In a recent interview with cricbuzz, Glen Maxwell spoke openly about his struggle with mental illness "I probably noticed it around September last year. When I finally came out in November so I probably held on to it for too long with that following me around.
It wore me down and I forgot who I was as a person. I felt like a cardboard cut out of a cricketer who got put on a plane, on a bus, at a cricket ground and I just had to put on a smile and pretend everything was okay," he said, as quoted by cricbuzz "Inside my mind, I was in a self-destruction mode.
When I put my hand up and said everything was imploding in my mind, they were so good to allow me that time away from the game. Aaron Finch, Peter Handscomb, Marcus Stoinis - I am close to these guys and we speak about this.
You have to have a friendship and people who you can trust where you know they are going to have your best interest in their heart all the time. He was most affected by defeats in important matches as well as his mother's reaction after the defeat in the semifinals.
"As a cricketer, I've always put on a mask. I am going to put on a smile and I am going to be energetic. I am not that kind of person. I am very laid back and relaxed. I like to be quiet and alone in my spare time. Putting a mask on can weigh you down.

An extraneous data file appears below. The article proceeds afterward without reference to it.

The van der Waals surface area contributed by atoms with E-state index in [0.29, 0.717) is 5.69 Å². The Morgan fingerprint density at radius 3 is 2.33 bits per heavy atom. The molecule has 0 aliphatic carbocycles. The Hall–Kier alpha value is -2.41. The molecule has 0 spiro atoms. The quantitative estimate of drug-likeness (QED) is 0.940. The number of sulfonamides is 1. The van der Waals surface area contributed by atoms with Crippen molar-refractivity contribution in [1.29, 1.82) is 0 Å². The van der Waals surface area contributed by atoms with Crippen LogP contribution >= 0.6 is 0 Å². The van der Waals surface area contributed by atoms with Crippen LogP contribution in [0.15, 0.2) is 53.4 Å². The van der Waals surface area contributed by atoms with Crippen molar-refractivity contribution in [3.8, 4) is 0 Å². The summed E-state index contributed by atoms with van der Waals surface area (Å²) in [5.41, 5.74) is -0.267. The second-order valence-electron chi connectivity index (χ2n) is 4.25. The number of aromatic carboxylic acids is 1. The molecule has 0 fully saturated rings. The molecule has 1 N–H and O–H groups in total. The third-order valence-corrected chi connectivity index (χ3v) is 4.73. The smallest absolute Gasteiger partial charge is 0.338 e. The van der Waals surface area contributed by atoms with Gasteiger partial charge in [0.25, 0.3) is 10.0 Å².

It was hard. There was one period when I let myself go a little bit. I saw my mother cry when we lost the World Cup semifinal and when I saw that, I lost it. That was one time when I let myself go a bit but there was a long time when I was very emotionless.
It's just a strange place to be in. Nothing really makes sense. "It felt like I was letting my team down and walking away. It was important to have these people around you who have your best interest in their mind."
Glen Maxwell felt the pressure
A major problem faced by athletes is the pressure that can lead to failure "There was so much backlash. Whenever I failed, and if we lost, it was always my fault. The things I did the previous months got washed off every time I failed or didn't quite score at a strike rate that everyone wanted me to score at.
There was a fair bit of pressure on me after that World Cup," he said. "I thought I am going to strike a180 and average 65 for the rest of my career - which is pretty unlikely. I put an unnecessary amount of pressure on myself but it was from the public side as well. They, sort of, an inflated opinion of how I should be playing the game and that probably came from that World Cup.